August 7, 2015
NEW — 6 p.m. Aug. 7, 2015
The notion of a new north-south route through Issaquah won healthy support from those taking a city survey, but fell completely flat with most of the 50 or so people crammed into City Council chambers Aug. 3.
To produce the new north-south route, the survey indirectly suggested building a traffic-supporting bridge over the East Fork of Issaquah Creek, connecting what is now the end of Third Avenue Northeast with Northeast Gilman Boulevard south of Northeast Dogwood Street.
During the public comment section of the Aug. 3 council session, residents said they had fought against such a bridge previously and would do so again. They claimed the added traffic would ruin a now quiet, largely secluded neighborhood, one of the last residential neighborhoods in downtown Issaquah. Read more
October 22, 2013
The Issaquah City Council dove into the mayor’s proposed budget Oct. 14 and brought large questions about the use of ending fund balances.
While the majority of remarks made in the first televised meeting of budget season from the council concerned relatively small matters, members called into question the matter of pulling money out of the ending fund balance in order to correct over-spending or lack of revenue in individual departments.
According to the mayor’s budget, fiscal year 2012 had a beginning fund balance of $8.77 million in the general fund. In 2013, there was a beginning fund balance of $8.15 million. Next year has a budget of $7.97 million in its beginning fund balance and an expected ending fund balance of $7.55 million. This is compared with general fund expenditures that have risen by almost $5 million since 2012.
September 13, 2013
NEW — 10:40 a.m. Sept. 13, 2013
A city of Issaquah employee registered websites in May in an apparent effort to deceive customers of the Sammamish Plateau Water and Sewer District.
Mayor Ava Frisinger said in a letter the move directed by the administration was designed to counter a “misinformation campaign” from the district.
In a Sept. 12 press release, the district pointed to two domain names it found similar to ones it employs in business practices. Both sites, owned by Issaquah, not only resembled the established domains of the district, but also took an Internet user straight to a city webpage entitled “Our water, our city.”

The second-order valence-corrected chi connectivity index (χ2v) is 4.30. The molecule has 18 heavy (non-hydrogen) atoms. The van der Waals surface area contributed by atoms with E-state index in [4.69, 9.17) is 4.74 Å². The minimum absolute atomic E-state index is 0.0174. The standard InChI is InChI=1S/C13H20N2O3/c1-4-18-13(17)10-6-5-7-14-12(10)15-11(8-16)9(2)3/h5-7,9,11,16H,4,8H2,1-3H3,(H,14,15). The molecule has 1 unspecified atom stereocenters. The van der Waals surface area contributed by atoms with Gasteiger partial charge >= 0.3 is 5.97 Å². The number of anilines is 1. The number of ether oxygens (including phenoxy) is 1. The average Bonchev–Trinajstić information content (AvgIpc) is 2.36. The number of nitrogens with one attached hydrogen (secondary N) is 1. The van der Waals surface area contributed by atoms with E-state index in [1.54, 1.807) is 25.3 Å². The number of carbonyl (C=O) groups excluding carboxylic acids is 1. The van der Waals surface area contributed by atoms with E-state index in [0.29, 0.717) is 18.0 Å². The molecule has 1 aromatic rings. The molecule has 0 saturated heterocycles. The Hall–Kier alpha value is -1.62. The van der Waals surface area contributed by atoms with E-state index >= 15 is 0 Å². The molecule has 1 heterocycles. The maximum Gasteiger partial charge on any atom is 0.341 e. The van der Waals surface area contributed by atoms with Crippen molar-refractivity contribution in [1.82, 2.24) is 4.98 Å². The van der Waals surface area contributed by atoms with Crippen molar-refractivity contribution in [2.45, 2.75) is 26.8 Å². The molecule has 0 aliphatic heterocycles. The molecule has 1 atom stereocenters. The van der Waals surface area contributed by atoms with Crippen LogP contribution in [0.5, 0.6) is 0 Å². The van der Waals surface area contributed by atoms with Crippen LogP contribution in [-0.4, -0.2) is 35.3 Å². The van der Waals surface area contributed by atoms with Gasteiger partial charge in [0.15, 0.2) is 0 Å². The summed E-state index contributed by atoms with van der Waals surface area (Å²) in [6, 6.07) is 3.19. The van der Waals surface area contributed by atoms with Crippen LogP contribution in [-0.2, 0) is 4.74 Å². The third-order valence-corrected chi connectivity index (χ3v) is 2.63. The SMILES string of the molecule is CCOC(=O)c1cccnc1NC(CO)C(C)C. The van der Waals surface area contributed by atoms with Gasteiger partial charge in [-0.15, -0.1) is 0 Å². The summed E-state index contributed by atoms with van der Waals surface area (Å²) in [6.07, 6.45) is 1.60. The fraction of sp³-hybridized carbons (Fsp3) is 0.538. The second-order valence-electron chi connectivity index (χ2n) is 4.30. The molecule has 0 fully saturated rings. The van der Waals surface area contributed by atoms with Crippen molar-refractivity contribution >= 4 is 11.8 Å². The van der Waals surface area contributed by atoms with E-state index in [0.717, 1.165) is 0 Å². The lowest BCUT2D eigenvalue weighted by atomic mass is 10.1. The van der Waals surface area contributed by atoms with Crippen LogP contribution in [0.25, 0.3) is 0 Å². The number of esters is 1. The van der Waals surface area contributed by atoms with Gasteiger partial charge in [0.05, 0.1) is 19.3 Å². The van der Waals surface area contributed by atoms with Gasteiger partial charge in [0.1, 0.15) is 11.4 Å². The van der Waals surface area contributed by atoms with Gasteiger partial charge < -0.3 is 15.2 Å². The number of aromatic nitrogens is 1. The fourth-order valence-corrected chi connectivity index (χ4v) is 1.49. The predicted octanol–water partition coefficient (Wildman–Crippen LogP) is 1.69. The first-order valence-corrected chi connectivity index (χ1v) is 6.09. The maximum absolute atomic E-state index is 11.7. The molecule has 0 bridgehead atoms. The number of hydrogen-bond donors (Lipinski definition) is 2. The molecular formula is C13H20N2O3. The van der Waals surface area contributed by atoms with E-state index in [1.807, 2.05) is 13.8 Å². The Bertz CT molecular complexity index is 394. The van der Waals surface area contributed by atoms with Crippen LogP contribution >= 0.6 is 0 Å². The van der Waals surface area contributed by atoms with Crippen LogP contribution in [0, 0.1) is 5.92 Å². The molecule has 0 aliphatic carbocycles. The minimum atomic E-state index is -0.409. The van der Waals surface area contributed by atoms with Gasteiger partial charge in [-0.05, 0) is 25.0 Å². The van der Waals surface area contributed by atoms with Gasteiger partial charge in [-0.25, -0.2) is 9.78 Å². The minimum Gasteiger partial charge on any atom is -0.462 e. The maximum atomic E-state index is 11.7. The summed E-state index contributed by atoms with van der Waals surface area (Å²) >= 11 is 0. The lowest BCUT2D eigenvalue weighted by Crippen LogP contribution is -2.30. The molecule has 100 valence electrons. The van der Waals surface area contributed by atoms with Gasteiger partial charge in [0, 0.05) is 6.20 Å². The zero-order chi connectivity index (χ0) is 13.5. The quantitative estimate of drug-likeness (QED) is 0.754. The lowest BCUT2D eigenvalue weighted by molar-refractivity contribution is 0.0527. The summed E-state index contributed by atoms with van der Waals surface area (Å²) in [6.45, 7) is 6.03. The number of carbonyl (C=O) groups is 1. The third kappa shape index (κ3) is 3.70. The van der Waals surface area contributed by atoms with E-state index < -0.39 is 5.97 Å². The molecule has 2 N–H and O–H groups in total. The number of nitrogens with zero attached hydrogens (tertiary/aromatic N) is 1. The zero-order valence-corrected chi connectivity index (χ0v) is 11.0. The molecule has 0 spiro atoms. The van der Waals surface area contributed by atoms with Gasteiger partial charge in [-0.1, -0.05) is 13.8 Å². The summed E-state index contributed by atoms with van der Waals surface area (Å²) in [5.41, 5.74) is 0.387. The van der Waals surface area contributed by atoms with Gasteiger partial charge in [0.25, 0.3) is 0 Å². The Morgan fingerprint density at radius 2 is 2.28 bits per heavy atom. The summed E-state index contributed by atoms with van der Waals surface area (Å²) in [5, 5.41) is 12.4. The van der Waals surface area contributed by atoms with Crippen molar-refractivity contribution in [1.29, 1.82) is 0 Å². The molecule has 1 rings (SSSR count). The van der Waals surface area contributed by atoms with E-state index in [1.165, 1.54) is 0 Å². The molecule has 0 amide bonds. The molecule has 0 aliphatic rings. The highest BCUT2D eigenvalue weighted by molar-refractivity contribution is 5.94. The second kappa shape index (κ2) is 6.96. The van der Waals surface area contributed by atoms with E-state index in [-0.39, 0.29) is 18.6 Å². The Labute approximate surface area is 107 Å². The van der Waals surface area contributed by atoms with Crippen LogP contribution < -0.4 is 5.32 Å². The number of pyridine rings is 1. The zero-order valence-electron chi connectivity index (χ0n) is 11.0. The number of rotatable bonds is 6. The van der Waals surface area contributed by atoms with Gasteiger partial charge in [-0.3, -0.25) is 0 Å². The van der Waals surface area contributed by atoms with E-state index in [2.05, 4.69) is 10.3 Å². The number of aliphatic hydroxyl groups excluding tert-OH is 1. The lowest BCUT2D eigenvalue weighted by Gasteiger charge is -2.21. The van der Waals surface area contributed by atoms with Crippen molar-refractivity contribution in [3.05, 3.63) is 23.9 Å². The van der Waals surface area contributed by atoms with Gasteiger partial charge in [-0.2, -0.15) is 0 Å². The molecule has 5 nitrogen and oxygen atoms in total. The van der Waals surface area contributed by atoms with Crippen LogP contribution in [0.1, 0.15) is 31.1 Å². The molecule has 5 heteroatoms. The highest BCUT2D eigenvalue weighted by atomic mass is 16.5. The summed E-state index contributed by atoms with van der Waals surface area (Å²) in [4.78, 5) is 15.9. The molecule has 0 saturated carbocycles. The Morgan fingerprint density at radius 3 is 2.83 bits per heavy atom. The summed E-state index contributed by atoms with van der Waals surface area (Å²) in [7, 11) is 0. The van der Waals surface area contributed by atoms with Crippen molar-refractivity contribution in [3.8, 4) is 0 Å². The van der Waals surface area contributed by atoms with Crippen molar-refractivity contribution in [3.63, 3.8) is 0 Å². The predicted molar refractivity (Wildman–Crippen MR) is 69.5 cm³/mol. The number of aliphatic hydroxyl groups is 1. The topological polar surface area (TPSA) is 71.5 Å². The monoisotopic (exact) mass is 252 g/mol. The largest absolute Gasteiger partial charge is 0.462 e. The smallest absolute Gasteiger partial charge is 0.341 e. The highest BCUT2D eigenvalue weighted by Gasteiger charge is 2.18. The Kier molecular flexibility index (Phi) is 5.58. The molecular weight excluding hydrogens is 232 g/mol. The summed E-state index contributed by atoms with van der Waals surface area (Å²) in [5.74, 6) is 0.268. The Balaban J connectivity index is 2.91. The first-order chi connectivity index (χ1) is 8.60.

“The Sammamish Plateau Water and Sewer District recently learned that the city of Issaquah has created at least two misleading Internet domains similar to those used by the district to redirect customers to Issaquah’s websites,” the press release reads. “This came to the district’s attention when a customer called and explained how she kept ending up on the Issaquah city website every time she typed in what she thought was the district’s website URL.”
July 30, 2013
With a vote of 6-1, the Issaquah City Council decided July 15 to place the future of Klahanie’s residents in the hands of the area’s voters.
As opposed to the vocal public hearings and numerous hours examining the Nesbitt Planning Inc. financial study, City Finance Director Diane Marcotte delivered a short presentation and City Administrator Bob Harrison summarized the Land & Shore Committee’s recommendation that the council send the decision to voters in February.
“When we go through and look at the cost that they’re currently paying, versus what they would pay if they came into the city of Issaquah, they would be paying about $380 less a year,” Marcotte said of Klahanie residents’ property tax. She added that the study found annexation would be beneficial to Issaquah as well. “Each year, we should be having some additional revenue, and that is around $650,000 a year. There still is sufficient revenue, but it may take a little longer to accomplish some of the council’s goals.”